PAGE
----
Texas State community celebrates Martin Luther King at annual student-led event featuring poetry and dance performances

Sandy Pantlik | January 25, 2019

woman and man

Texas State University students led a moving and powerful tribute to Martin Luther King, Jr. through poetry, song, dance and art at the 35th Annual MLK Jr. Commemoration Celebration at the LBJ Student Center the evening of January 22. The theme for this year’s event was, “This is Our Time.”

Jonnie Wilson, an assistant director in the university’s Office of Student Diversity and Inclusion, has been coordinating the annual event for 18 years. Although the event is coordinated by Student Diversity and Inclusion, it is planned and executed primarily by a Texas State student committee. This year, she says, the event was more student-led than ever before.

Jessica Thibodeaux, a senior majoring in sociology, and Don Thomas, a junior majoring in applied sociology, served as emcees for the evening, with Thomas expounding on the event’s theme.

“During the Civil Rights Movement, it was time for a change from the severe and harsh reality of oppression and segregation. It was a time to advocate for and promote racial equality. In his time, Dr. King dreamed of a nation where all people would live free from judgment by the content of their skin and based the content of their character,” said Thomas. “It’s our time to be more informed, to be more aware, to be more empathetic, and to be more accepting of people and their lived realities. It’s our time to be open-minded. It’s okay to have different opinions and having a conversation to follow. It’s time to work towards relation-building in love.”

Katherine Casarez, a senior counselor at the Houston Area Women’s Center and a Texas State alumna, provided a blessing early in the program. Tiera Johnson, a junior majoring in exercise and sports science, sang the Black National Anthem. Emari Shelvin, a senior and a nursing major, introduced President Denise Trauth for her remarks.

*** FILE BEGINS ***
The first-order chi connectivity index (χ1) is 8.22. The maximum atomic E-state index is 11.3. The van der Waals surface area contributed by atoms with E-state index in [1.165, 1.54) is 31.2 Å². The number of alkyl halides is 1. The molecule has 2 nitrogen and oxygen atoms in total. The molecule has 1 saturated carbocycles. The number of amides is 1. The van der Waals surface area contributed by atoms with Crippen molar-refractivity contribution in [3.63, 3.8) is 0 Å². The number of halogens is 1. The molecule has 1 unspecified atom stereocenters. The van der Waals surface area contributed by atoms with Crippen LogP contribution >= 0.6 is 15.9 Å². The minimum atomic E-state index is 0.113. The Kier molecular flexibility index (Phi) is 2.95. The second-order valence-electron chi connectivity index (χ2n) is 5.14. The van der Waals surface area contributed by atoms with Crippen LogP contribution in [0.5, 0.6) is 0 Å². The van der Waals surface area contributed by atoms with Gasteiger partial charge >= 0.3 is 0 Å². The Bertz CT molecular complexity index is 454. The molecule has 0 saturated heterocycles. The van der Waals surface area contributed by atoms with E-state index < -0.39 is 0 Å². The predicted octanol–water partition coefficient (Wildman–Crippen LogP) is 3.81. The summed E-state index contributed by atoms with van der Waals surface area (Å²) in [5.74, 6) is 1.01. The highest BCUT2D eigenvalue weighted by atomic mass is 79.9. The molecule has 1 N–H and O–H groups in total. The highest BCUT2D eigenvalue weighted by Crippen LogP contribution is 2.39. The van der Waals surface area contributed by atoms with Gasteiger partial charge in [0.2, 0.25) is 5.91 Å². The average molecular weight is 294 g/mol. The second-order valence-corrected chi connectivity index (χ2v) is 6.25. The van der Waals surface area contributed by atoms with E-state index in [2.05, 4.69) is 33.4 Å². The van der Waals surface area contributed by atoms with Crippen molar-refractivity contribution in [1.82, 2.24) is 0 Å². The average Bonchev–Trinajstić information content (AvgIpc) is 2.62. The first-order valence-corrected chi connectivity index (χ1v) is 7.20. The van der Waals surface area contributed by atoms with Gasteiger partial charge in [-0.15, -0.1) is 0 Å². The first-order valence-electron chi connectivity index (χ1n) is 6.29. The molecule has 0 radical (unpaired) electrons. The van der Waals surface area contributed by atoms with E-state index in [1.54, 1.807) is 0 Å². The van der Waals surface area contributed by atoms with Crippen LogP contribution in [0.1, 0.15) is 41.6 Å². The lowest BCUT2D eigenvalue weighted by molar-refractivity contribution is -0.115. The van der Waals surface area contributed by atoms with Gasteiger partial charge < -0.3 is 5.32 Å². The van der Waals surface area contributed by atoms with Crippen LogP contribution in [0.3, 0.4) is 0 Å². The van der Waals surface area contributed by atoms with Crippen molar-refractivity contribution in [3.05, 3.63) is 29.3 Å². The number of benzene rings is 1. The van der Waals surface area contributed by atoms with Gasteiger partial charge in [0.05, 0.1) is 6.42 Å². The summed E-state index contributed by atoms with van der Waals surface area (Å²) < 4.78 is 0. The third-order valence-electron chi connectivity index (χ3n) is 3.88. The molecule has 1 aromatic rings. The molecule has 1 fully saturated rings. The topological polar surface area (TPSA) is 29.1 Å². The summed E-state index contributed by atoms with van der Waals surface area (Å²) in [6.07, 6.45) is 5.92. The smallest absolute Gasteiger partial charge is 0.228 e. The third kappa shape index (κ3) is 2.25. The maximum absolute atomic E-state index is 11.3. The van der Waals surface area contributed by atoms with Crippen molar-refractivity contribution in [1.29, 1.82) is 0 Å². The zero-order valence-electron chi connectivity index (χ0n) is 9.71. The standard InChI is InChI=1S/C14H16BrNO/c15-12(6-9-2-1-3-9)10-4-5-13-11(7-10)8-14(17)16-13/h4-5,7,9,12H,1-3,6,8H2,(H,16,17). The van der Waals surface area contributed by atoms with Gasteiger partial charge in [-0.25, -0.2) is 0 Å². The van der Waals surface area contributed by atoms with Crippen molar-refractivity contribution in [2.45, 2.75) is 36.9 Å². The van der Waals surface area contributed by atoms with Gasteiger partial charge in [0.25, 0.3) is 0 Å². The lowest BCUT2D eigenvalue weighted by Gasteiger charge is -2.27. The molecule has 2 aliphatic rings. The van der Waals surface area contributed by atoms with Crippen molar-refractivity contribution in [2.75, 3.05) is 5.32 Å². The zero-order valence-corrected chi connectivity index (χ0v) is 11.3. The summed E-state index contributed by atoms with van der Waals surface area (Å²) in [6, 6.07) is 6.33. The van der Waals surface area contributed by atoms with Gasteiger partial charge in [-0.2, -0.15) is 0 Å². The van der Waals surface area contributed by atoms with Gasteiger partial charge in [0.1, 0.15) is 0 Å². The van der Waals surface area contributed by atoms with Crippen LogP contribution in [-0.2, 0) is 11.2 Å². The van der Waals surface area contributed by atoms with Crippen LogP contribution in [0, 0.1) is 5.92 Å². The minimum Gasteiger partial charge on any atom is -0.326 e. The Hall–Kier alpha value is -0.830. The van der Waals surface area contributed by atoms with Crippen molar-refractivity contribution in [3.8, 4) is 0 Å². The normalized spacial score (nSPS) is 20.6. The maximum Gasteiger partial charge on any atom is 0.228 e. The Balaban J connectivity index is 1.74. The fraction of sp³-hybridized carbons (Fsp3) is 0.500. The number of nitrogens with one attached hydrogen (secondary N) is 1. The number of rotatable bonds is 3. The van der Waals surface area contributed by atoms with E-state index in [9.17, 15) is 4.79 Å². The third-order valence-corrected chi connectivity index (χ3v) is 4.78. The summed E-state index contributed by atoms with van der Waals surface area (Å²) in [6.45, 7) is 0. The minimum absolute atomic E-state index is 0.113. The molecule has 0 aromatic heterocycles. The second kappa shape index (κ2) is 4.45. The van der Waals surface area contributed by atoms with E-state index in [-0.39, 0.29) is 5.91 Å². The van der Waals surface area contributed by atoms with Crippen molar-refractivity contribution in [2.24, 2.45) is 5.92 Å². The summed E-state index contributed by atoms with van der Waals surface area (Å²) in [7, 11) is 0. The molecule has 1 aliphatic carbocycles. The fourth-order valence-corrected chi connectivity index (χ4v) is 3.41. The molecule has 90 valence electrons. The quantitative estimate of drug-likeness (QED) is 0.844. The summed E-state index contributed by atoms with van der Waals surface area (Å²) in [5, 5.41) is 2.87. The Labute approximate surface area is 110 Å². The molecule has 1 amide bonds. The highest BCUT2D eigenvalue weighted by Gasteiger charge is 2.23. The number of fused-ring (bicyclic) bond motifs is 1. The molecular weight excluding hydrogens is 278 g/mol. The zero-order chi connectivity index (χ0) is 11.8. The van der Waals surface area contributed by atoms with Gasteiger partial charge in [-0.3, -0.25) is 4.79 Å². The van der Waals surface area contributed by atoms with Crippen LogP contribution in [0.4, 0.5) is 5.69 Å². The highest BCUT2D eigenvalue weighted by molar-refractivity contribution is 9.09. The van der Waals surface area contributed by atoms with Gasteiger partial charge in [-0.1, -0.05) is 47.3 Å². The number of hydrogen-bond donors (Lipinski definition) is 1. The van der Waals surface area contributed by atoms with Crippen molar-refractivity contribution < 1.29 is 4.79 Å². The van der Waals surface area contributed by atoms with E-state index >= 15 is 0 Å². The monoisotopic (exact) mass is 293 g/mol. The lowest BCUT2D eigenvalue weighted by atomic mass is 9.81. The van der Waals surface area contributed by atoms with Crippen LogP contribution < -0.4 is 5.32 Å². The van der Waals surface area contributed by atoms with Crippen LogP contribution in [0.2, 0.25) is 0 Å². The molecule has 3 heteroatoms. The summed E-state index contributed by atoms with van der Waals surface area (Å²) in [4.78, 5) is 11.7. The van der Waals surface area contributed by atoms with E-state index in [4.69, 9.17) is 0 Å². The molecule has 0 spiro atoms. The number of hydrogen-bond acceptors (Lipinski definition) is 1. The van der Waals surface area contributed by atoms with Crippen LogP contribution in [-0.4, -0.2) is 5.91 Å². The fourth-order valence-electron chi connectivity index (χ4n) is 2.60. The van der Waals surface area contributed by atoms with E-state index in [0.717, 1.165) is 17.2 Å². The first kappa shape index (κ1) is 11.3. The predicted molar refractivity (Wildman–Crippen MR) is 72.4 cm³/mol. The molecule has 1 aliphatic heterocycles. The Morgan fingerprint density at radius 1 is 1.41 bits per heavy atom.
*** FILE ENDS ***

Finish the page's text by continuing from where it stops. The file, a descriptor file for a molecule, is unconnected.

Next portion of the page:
President Trauth spoke about the powerful legacy of Martin Luther King Jr., the values he shared through his heroic activism, and how his message of justice, inclusion, and non-violence is as current today as it was when he delivered it decades ago.

An interpretive dance set to the song “Monster” by Jacob Banks was performed by Dr. Skyller Walkes, interim director of the Office of Disability Services, and students Sammera Fadul and Don Thomas. 

Dr. Walkes also performed a spoken word piece to set the stage for six students to perform spoken word, including: Miguel Ramirez, a graduate student studying Spanish; Breana Miller, a junior psychology major; Hana Curry, a junior theater major; Taityana Lusk, a senior criminal justice major; Sammera Fadul, a senior studying interior design and health information management; and Jay Faith, a senior studying health information management. Jada Owens, a senior theatre major, took the stage and gave a riveting dance performance. The work of artists Celica Ledesma, Sammera Fadul and Don Thomas was also displayed.

Event sponsors included Student Diversity and Inclusion, Office of the Vice President for Student Affairs, 2019 MLK Commemoration Committee, Department of Housing and Residential Life, Dean of Students, Counseling Center, Office of Disability Services, Center for Diversity and Gender Studies, the Multicultural Programs Committee, Disability Services, the Underrepresented Student Advisory Council, and the LBJ Student Center.

people talking

For more information, contact University Communications:

Jayme Blaschke, 512-245-2555

Sandy Pantlik, 512-245-2922